First-line managers’ descriptions and reflections regarding their staff's access to empowering structures


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Abstract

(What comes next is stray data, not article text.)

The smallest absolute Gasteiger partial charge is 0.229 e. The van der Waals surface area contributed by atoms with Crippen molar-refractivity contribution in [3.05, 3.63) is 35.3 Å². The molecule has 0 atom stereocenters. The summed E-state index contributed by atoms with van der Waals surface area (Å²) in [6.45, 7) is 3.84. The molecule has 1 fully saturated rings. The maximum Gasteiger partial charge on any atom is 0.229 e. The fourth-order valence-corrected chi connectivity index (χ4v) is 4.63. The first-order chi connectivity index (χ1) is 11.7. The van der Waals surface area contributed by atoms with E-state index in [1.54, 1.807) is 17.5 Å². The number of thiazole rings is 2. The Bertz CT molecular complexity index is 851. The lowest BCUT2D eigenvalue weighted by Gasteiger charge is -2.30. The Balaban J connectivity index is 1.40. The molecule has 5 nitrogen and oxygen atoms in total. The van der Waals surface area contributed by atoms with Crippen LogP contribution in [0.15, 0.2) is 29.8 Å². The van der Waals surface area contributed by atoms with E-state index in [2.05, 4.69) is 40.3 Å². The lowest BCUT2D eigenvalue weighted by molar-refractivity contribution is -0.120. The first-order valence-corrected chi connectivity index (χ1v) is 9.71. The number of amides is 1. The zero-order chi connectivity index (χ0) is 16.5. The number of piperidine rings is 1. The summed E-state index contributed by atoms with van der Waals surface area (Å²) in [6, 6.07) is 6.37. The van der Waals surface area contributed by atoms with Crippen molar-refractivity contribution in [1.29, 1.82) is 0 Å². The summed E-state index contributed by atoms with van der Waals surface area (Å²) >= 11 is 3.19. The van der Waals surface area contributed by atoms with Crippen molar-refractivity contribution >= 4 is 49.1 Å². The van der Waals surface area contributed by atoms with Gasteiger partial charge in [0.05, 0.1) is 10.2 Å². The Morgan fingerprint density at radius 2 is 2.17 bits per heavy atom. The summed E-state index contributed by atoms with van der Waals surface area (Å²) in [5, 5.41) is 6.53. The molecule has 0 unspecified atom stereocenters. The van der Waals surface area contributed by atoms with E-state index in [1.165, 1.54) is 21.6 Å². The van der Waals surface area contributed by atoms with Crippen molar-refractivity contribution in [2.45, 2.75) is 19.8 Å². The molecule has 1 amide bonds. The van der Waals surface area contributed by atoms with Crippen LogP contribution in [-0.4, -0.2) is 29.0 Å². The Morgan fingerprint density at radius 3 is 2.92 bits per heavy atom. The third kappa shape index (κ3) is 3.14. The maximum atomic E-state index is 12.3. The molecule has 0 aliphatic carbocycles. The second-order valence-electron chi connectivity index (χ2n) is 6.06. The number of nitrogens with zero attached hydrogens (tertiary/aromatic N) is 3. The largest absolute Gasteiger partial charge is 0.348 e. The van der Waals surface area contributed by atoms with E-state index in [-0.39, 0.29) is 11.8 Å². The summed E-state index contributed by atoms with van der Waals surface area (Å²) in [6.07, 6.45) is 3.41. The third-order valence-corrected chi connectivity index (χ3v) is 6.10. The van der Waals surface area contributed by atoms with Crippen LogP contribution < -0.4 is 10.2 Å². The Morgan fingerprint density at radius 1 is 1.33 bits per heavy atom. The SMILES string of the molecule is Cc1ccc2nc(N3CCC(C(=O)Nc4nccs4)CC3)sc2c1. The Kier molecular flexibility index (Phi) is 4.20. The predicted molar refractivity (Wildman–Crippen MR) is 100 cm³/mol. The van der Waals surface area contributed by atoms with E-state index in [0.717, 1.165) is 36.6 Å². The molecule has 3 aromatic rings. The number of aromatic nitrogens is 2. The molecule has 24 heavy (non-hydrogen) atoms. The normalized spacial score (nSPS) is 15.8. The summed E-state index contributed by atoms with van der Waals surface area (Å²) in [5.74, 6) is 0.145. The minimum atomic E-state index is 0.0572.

AimTo elucidate first-line managers’ descriptions and reflections regarding their staff's access to empowering structures using Kanter's theory of structural empowerment.BackgroundGood structural conditions within workplaces are essential to employees’ wellbeing, and their ability to access empowerment structures is largely dependent on the management.MethodTwenty-eight first-line managers in elderly care were interviewed. Deductive qualitative content analysis was used to analyse data.ResultsManagers perceived that staff had varying degrees of access to the empowering structures described in Kanter's theory – and that they possessed formal power in their roles as contact persons and representatives. The descriptions mostly started from the managers’ own actions, although some started from the needs of staff members.ConclusionAll managers described their staff's access to the empowering structures in Kanter's theory as important, yet it seemed as though this was not always reflected on and discussed as a strategic issue.Implications for nursing managementManagers could make use of performance and appraisal dialogues to keep up to date on staff's access to empowering structures. Recurrent discussions in the management group based on such current information could promote staff's access to power through empowering structures and make job definitions a strategic issue in the organisation.

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